4 Preventive Tips to Manage Face Eczema

4 Preventive Tips to Manage Face Eczema

Scars often tell a story of the brave. Eczema skin patches are more like badges. A badge that depicts consistent emotional, mental and physical strength. 

Facial skin reflects the overall health of an individual and is often the most well pampered body part. Yet somehow due to uncontrollable skin conditions like eczema, certain scars, acnes, blisters and redness may appear, causing facial eczema. Its effects can be particularly seen in the facial area. This can happen in both children and adults. Developing hypersensitivity to pollens, microbes, dust particles, food products etc. triggers this skin condition. Other contributing factors like stress, anxiety, genetic makeup can also worsen the condition.

You may have eczema, but eczema doesn’t have you!

How to know if you have facial eczema?

Eczema rashes can appear on any part of the body but when it particularly forms on the face, it can be unpleasant, irritating, and itchy. This is due to the fact that the skin of the face is very delicate. The rash can be dry, red, flaky and holds the potential to often blister.

Eczema on the face can occur alone or in conjunction with eczema on the whole body. This depends on the severity of the reaction between the allergen and your body type.

Let’s us look at some of the common indications of facial eczema-

  • Redness/blotchiness
  • Itching that can be rather severe at times
  • Burning or needle like stinging sensations
  • Flaking and dryness 
  • Rough or bumpy skin texture
  • Leaky blisters
  • Cracked skin accompanied by bleeding
4 Preventive Tips to Manage Face Eczema

Eczema typically manifests itself as patches in certain locations, such as around the cheeks, eyes and nose area. According to the National Eczema Foundation, there are several forms of eczema, including those that affect the face-

  • Atopic dermatitis
    This affects the cheeks and forehead area and is accompanied by asthma and/or hay fever. Common triggers are soaps, detergents and environment stressors.
  • Contact dermatitis
    A specific allergen, such as a strong detergent or a smell that your body is allergic to, when comes in contact to your skin is linked to contact dermatitis.
  • Seborrheic dermatitis
    Seborrheic dermatitis is caused by an inflammatory reaction to Malassezia yeast, that ordinarily dwells on the skin's surface. The immune system appears to overreact with it, resulting in an inflammatory response and skin abnormalities. Its effects can be seen near the nose and scalp area.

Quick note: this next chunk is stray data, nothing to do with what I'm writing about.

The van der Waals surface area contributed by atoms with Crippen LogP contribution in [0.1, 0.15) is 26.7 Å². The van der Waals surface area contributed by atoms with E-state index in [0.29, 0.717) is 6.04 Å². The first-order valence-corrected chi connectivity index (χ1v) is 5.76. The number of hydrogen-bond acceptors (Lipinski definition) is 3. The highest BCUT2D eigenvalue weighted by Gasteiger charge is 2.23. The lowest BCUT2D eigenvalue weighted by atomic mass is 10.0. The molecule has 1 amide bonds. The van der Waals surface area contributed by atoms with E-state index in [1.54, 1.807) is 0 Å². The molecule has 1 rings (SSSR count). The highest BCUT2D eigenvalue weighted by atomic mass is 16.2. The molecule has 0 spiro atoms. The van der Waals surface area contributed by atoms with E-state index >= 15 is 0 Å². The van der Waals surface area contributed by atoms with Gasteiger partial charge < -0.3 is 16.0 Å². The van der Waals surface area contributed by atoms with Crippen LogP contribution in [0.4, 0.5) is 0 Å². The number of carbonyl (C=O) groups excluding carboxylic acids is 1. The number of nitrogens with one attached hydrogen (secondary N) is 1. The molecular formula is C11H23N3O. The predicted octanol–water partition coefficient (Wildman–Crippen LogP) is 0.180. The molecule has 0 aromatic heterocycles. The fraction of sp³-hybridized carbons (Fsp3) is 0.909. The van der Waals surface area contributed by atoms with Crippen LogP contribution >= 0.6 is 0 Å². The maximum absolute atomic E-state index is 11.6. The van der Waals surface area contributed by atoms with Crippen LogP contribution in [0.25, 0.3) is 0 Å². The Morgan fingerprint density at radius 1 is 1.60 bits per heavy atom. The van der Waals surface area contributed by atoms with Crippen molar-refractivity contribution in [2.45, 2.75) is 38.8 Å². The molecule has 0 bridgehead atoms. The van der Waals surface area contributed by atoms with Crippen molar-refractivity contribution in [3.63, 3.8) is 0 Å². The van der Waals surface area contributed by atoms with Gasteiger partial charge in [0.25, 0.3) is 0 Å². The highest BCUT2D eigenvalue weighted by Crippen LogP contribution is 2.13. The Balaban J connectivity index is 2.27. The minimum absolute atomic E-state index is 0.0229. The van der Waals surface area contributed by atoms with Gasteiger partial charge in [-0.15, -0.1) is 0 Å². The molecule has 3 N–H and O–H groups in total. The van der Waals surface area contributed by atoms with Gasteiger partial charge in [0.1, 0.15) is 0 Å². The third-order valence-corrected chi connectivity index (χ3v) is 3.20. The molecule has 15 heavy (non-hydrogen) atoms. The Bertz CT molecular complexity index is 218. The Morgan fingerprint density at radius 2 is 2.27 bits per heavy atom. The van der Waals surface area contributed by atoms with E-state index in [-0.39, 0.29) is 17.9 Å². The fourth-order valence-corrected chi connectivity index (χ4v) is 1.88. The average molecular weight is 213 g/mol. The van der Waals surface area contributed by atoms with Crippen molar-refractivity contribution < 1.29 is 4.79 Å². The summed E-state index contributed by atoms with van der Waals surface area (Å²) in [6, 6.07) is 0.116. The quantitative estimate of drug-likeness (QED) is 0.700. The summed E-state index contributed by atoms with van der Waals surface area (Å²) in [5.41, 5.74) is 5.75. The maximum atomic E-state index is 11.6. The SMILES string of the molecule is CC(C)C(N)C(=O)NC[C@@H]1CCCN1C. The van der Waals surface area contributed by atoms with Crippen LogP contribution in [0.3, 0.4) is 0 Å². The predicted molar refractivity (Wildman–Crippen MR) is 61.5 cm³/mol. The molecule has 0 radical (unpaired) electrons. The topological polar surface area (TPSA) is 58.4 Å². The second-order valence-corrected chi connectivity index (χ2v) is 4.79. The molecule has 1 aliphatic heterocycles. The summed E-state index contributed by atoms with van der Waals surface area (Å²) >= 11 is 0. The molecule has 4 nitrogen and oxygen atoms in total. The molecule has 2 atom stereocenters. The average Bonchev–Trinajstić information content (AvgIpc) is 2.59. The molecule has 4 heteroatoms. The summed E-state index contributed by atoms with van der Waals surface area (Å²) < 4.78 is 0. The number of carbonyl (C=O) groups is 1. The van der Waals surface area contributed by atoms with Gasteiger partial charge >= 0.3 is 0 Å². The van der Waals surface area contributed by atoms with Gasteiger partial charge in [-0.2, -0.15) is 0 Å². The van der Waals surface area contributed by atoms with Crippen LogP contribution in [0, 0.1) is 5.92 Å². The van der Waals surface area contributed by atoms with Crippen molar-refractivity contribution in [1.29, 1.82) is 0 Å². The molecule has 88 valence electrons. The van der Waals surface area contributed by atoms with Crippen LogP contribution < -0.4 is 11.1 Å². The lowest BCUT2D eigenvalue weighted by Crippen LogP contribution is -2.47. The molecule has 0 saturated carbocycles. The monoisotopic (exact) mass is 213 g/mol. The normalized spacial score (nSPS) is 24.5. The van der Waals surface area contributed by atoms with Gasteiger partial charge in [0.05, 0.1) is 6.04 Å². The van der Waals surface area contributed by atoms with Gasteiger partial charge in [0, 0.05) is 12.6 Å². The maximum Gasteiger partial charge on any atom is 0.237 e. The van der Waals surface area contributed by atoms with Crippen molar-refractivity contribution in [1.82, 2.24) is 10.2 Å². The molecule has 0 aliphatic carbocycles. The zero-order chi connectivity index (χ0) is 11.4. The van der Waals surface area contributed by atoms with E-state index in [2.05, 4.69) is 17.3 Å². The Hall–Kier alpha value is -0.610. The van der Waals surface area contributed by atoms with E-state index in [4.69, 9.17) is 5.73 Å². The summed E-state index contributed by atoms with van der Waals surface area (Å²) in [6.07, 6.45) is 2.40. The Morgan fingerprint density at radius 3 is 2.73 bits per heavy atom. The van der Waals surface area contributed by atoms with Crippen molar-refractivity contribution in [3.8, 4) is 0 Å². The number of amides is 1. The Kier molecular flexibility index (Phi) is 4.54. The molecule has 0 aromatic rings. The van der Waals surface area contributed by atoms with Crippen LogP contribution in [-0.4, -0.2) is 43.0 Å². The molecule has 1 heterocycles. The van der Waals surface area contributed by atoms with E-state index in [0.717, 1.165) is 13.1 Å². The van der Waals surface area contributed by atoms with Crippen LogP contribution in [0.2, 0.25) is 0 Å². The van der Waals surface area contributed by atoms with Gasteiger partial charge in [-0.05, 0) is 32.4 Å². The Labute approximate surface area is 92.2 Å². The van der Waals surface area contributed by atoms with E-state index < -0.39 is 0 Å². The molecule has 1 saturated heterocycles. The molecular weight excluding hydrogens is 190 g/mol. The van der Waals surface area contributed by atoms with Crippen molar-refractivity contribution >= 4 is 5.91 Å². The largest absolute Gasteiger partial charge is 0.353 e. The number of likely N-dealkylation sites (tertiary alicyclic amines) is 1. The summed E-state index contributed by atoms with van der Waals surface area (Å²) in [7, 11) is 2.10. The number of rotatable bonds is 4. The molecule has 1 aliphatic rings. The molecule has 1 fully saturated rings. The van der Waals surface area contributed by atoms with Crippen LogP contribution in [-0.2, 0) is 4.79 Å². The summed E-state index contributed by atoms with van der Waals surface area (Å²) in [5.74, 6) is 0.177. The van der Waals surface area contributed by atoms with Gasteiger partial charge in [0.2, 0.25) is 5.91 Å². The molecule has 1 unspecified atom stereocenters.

What causes facial eczema?

Eczema (atopic dermatitis) is brought on by a concoction of multiple factors including immune system activation, hereditary pass on, environmental stressors and type of food consumed.

It is also largely linked to the lack of ability to repair skin barrier damage and associated mutation in the filaggrin gene, which is of utmost importance when it comes to skin barrier development. Some common reason are-

  • Genetic make-up
    Normally, the filaggrin gene is usually present in the form of two copies in every cell of the skin. People that are prone to eczema, on the other hand, only have one copy of this gene causing inflammation and triggering allergic reactions.
  • Response of immune system
    The immune system is the body's defence mechanism. Your immune system can sometimes overreact to little irritants or allergens, if you suffer from atopic dermatitis. 
  • Surrounding environment
    The immune system is in charge of your skin's protective barrier which gets influenced by your surroundings resulting in excessive loss of moisture. Exposure to tobacco smoking, strong fragrance and air pollution may also worsen the condition
  • High temperatures
    Exposure to heat and contact with irritants in the environment can worsen itching and make people more prone to scratch allergic reactions.
  • Food allergens
    It will take a short reaction period of a few minutes to trigger a chain of allergic reactions after consuming the allergic food resulting in redness and swelling around the lip area. 
Tips to manage facial eczema

4 Preventive Tips to Manage Face Eczema

1. Use a gentle face wash

Avoid using abrasive products like scrubs on your face. Hunt for a face wash that is gentle, fragrance free and noncomedogenic, which means it won't clog pores or irritate your skin.

2. Keep your facial skin moisturized